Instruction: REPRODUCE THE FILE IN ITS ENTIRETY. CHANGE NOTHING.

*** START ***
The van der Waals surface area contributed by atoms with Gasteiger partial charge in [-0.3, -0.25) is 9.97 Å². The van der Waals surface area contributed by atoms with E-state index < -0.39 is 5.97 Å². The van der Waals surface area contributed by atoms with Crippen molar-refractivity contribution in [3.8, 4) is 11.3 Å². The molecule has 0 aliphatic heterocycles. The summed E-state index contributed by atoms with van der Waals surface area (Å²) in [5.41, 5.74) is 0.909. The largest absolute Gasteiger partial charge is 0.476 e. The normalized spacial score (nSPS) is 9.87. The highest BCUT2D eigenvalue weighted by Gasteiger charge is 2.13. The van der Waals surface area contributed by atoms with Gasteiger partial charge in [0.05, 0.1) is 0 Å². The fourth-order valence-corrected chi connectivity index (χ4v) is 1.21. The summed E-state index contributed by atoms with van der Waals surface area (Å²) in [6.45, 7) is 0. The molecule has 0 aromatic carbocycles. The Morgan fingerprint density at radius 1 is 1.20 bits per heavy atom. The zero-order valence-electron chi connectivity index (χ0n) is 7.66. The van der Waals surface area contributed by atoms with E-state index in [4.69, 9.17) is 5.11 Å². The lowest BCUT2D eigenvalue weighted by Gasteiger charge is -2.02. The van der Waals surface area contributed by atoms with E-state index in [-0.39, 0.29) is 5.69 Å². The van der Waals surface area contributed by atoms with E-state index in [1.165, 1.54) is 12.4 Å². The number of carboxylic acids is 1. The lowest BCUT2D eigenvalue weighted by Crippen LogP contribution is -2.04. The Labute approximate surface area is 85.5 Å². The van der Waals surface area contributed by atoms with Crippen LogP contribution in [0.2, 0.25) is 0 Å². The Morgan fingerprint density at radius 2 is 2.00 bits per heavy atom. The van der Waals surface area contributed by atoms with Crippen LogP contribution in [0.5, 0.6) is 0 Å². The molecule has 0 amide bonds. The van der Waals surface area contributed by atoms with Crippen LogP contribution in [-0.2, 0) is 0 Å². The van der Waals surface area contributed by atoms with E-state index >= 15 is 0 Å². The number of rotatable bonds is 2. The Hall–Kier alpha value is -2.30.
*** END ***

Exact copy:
The van der Waals surface area contributed by atoms with Gasteiger partial charge in [-0.3, -0.25) is 9.97 Å². The van der Waals surface area contributed by atoms with E-state index < -0.39 is 5.97 Å². The van der Waals surface area contributed by atoms with Crippen molar-refractivity contribution in [3.8, 4) is 11.3 Å². The molecule has 0 aliphatic heterocycles. The summed E-state index contributed by atoms with van der Waals surface area (Å²) in [5.41, 5.74) is 0.909. The largest absolute Gasteiger partial charge is 0.476 e. The normalized spacial score (nSPS) is 9.87. The highest BCUT2D eigenvalue weighted by Gasteiger charge is 2.13. The van der Waals surface area contributed by atoms with Gasteiger partial charge in [0.05, 0.1) is 0 Å². The fourth-order valence-corrected chi connectivity index (χ4v) is 1.21. The summed E-state index contributed by atoms with van der Waals surface area (Å²) in [6.45, 7) is 0. The molecule has 0 aromatic carbocycles. The Morgan fingerprint density at radius 1 is 1.20 bits per heavy atom. The zero-order valence-electron chi connectivity index (χ0n) is 7.66. The van der Waals surface area contributed by atoms with E-state index in [4.69, 9.17) is 5.11 Å². The lowest BCUT2D eigenvalue weighted by Gasteiger charge is -2.02. The van der Waals surface area contributed by atoms with E-state index in [-0.39, 0.29) is 5.69 Å². The van der Waals surface area contributed by atoms with E-state index in [1.165, 1.54) is 12.4 Å². The number of carboxylic acids is 1. The lowest BCUT2D eigenvalue weighted by Crippen LogP contribution is -2.04. The Labute approximate surface area is 85.5 Å². The van der Waals surface area contributed by atoms with Crippen LogP contribution in [0.2, 0.25) is 0 Å². The Morgan fingerprint density at radius 2 is 2.00 bits per heavy atom. The van der Waals surface area contributed by atoms with Crippen LogP contribution in [0.5, 0.6) is 0 Å². The molecule has 0 amide bonds. The van der Waals surface area contributed by atoms with Crippen LogP contribution in [-0.2, 0) is 0 Å². The van der Waals surface area contributed by atoms with E-state index >= 15 is 0 Å². The number of rotatable bonds is 2. The Hall–Kier alpha value is -2.30.